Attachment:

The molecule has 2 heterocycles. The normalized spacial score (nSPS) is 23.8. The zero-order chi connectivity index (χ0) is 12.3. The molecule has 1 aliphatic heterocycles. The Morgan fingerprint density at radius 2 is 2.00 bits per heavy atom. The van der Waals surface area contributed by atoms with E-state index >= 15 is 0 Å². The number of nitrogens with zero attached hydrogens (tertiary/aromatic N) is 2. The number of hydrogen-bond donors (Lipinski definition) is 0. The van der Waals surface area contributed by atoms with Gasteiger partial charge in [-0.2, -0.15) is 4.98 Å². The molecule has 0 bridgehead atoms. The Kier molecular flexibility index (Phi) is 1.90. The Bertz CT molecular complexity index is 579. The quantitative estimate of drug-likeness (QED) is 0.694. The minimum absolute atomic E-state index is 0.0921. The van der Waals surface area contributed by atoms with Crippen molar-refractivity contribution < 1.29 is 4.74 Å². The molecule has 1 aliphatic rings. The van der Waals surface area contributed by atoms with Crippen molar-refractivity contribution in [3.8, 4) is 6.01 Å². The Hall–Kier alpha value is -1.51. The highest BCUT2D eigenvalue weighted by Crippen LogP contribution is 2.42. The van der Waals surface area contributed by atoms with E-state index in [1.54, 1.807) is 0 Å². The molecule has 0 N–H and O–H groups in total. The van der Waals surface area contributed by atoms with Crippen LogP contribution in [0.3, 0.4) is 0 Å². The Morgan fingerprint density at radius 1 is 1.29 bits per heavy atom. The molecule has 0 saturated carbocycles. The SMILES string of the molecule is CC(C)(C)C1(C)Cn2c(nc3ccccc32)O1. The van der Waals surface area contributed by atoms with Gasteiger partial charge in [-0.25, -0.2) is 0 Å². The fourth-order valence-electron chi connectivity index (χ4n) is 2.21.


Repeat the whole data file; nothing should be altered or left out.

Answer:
The molecule has 2 heterocycles. The normalized spacial score (nSPS) is 23.8. The zero-order chi connectivity index (χ0) is 12.3. The molecule has 1 aliphatic heterocycles. The Morgan fingerprint density at radius 2 is 2.00 bits per heavy atom. The van der Waals surface area contributed by atoms with E-state index >= 15 is 0 Å². The number of nitrogens with zero attached hydrogens (tertiary/aromatic N) is 2. The number of hydrogen-bond donors (Lipinski definition) is 0. The van der Waals surface area contributed by atoms with Gasteiger partial charge in [-0.2, -0.15) is 4.98 Å². The molecule has 0 bridgehead atoms. The Kier molecular flexibility index (Phi) is 1.90. The Bertz CT molecular complexity index is 579. The quantitative estimate of drug-likeness (QED) is 0.694. The minimum absolute atomic E-state index is 0.0921. The van der Waals surface area contributed by atoms with Crippen molar-refractivity contribution < 1.29 is 4.74 Å². The molecule has 1 aliphatic rings. The van der Waals surface area contributed by atoms with Crippen molar-refractivity contribution in [3.8, 4) is 6.01 Å². The Hall–Kier alpha value is -1.51. The highest BCUT2D eigenvalue weighted by Crippen LogP contribution is 2.42. The van der Waals surface area contributed by atoms with E-state index in [1.54, 1.807) is 0 Å². The molecule has 0 N–H and O–H groups in total. The van der Waals surface area contributed by atoms with Crippen LogP contribution in [0.3, 0.4) is 0 Å². The Morgan fingerprint density at radius 1 is 1.29 bits per heavy atom. The molecule has 0 saturated carbocycles. The SMILES string of the molecule is CC(C)(C)C1(C)Cn2c(nc3ccccc32)O1. The van der Waals surface area contributed by atoms with Gasteiger partial charge in [-0.25, -0.2) is 0 Å². The fourth-order valence-electron chi connectivity index (χ4n) is 2.21.